Monday, 11 July 2016

Film: The Together Project

This film caught my eye in the program for the Scandinavian film festival, so I went along tonight with a couple of friends. We spent a really enjoyable 8+ minutes chuckling along. After seeing Rams, also from Iceland, earlier this year, I've come to appreciate that Icelandic humour is....well, different...I can't possibly describe it, but deadpan might be an apt word.

A French / Icelandic co-production, it was certainly a quirky romcom, based around a swimming pool, a congress of lifeguards, and swimming in an Icelandic hotpool.

Here's some reviews:

The Hollywood Reporter.
Screen Daily

An excerpt on You Tube:


Tuesday, 28 June 2016

The Pool: Australia's exhibition at the 2016 Venice Architecture Biennale

Australia's exhibition at the 2016 Venice Architecture Biennale is The Pool. It provides an insight into this aspect of Australia's cultural identity. Janet Holmes a Court, the Commissioner for the Australian exhibition writes: "A pool has been created within the exhibition space along with an immensely multi-sensory experience that transports visitors poolside..."

As I can't visit Venice this year, I've contented myself with buying the book. There are contributions from:

  • Tim Flannery - an influential environmentalist, discussing the history and continuing relevance of the Great Artesian Basin, including the hot pools at Moree, Lightning Ridge and Pilliga in NSW and other states;
  • Ian Thorpe, Olympic champion, talks about what is so appealing about the act of swimming, what he loves about pools and the feel of water;
  • Designers Anna Plunkett and Luke Sales explore their experiences of the pool growing up, and the pool in memories of childhood;
  • Christos Tsolkas, author of Barracuda (starting soon as a drama series on ABC TV). He sees the pool as a deeply symbolic artefact of Australian culture. He tells the story of the pool from his childhood into adulthood;
  • Anna Funder, award winning author, looks at the importance of public pools in the towns and cities of Australia;
  • Hetti Perkins tells the story of the Freedom Riders who challenged the exclusion of Aboriginal people from the public pool in Moree in 1965. It was a turning point for the struggle for Aboriginal rights in Australia; working towards a PhD on the role of the public pool in Australia. Here she talks about competitive swimming and its legacy;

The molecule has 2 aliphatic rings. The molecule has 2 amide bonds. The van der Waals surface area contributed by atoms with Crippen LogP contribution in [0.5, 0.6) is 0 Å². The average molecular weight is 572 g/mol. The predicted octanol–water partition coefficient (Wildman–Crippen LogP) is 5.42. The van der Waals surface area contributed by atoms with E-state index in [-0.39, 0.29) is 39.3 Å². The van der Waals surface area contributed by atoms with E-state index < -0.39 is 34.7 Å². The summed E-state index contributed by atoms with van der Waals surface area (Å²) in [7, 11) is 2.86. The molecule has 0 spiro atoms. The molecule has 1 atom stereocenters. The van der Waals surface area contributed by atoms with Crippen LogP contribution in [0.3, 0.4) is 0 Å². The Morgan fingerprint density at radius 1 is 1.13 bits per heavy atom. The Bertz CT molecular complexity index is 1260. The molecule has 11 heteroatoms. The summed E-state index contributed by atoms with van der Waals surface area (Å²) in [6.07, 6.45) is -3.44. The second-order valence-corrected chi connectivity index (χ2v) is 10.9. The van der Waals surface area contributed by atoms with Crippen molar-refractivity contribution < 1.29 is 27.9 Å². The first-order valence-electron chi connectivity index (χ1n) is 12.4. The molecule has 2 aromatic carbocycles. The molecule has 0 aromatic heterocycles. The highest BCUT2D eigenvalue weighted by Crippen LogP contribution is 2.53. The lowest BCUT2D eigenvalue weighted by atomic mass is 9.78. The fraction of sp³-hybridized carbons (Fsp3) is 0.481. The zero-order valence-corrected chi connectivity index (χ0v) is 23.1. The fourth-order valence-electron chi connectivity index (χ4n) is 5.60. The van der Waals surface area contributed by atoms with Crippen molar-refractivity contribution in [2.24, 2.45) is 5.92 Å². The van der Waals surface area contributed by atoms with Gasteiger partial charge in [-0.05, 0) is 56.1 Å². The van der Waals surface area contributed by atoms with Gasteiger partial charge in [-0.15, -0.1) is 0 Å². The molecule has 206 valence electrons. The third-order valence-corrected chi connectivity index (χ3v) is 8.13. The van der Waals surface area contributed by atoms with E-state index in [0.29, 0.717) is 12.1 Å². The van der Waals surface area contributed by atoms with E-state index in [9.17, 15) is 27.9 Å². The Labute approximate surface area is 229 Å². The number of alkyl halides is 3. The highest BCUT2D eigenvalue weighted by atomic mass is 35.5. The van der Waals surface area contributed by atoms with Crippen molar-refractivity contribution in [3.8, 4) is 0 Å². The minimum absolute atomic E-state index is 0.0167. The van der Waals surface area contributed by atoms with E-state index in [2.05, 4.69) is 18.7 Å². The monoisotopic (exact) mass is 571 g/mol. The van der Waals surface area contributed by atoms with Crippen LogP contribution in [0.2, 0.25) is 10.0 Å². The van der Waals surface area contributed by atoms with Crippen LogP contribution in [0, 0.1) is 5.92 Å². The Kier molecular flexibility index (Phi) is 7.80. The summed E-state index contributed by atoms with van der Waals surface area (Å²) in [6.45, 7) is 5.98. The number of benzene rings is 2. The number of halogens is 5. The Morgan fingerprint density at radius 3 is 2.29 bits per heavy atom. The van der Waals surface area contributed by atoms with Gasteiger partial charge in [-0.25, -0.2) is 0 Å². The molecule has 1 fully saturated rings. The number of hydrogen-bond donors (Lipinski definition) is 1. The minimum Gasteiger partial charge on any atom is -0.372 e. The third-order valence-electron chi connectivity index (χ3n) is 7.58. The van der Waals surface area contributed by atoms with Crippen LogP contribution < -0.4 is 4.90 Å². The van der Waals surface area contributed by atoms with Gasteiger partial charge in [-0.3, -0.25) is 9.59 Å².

• Singer-songwriter Paul Kelly has got into deep water in many places on his tours and speaks of a place for family gatherings, celebrations and everyday meditations. 
It even includes my favourite Women's Weekly swimming pool cake recipe. And lots of great illustrations.







Friday, 11 March 2016

Darelle and Sally's Swimming Adventures Part 7: South Coogee and South Maroubra

On a fairly overcast, but hot and humid day, we set off to find the rock pool (Ivor Rowe) at South Coogee. It's a natural pool which was enlarged in the 1960s.

We arrived at high tide, and there was a high swell, so we didn't venture down - the steps looked really really slippery too - lots of algae on them.












So, we took off to search for the rock pools at South Maroubra, to discover that they are mainly revealed at low tide. We arrived at peak high tide (1.83m). Still, there were pools and headland to explore, and a nice cup of coffee back at the cafe at the Surf Club afterwards!























Fortunately we only saw the sign!



Wednesday, 3 February 2016

Darelle and Sally's Swimming Adventures Part 6: Nielsen Park


Today's swimming adventure destination was Nielsen Park - another fabulous harbour beach in the eastern suburb of Vaucluse (between Parsley Bay, our second destination, and Redleaf Pool, with a view across to Clifton Gardens.

There is a gorgeous netted, sandy swimming beach, plenty of grass and vast shady picnic areas.

The kiosk/cafe has good cafe, the wait staff were friendly and helpful. There's a casual takeaway kiosk as well as an attractive inside dining room, and where we chose, birdseye verandah seating.

We watched a pair of dolphins frolicking in the harbour from our spot.

Toilets and change rooms are adequate. Parking is at a premium in nearby streets. But you can have a peek at how some of Sydney's wealthiest residents are accommodated on the walk to and from the car!





























Wednesday, 27 January 2016

Darelle and Sally's Swimming Adventures Part 5: Little Bay

After a bit of rain to start, Australia Day became sunny and humid, so time to head off for our next swimming adventure: Little Bay beach. 


I've blogged quite a number of times before from here. 
See here:
Today there was a yacht race from Sydney Harbour to Botany Bay and back, and we could clearly see them as they passed by. 
It was much more crowded than times in the past, BUT it was a public holiday, and there ae many many more apartments and houses there now as the old Prince Henry's coast hospital land has been developed. 
Facilities are pretty scant - no real shade except in the sandstone overhang. There is only one toilet / change room and the queue can be long if there are a lot of people. No beachside cafe, but there are some a short drive away. 
The water was deliciously warm, but there were a fair few bluebottles to be seen; they weren't deterring anyone (except us). We didn't notice them when we did have our swim, and we emerged un-stung. 
The beach is on the eastern coastal walk between the harbour and Botany Bay. A short walk to the southern headland is rewarded with magnificent views (see below) 
Happy to be back in the water: 










The ring of rocks pool : see link above for more information:


Up on the southern headland :























Why not pitch your tent and set up your picnic directly across the only access path to the beach from the headland! I had to pick my way across the the picnic!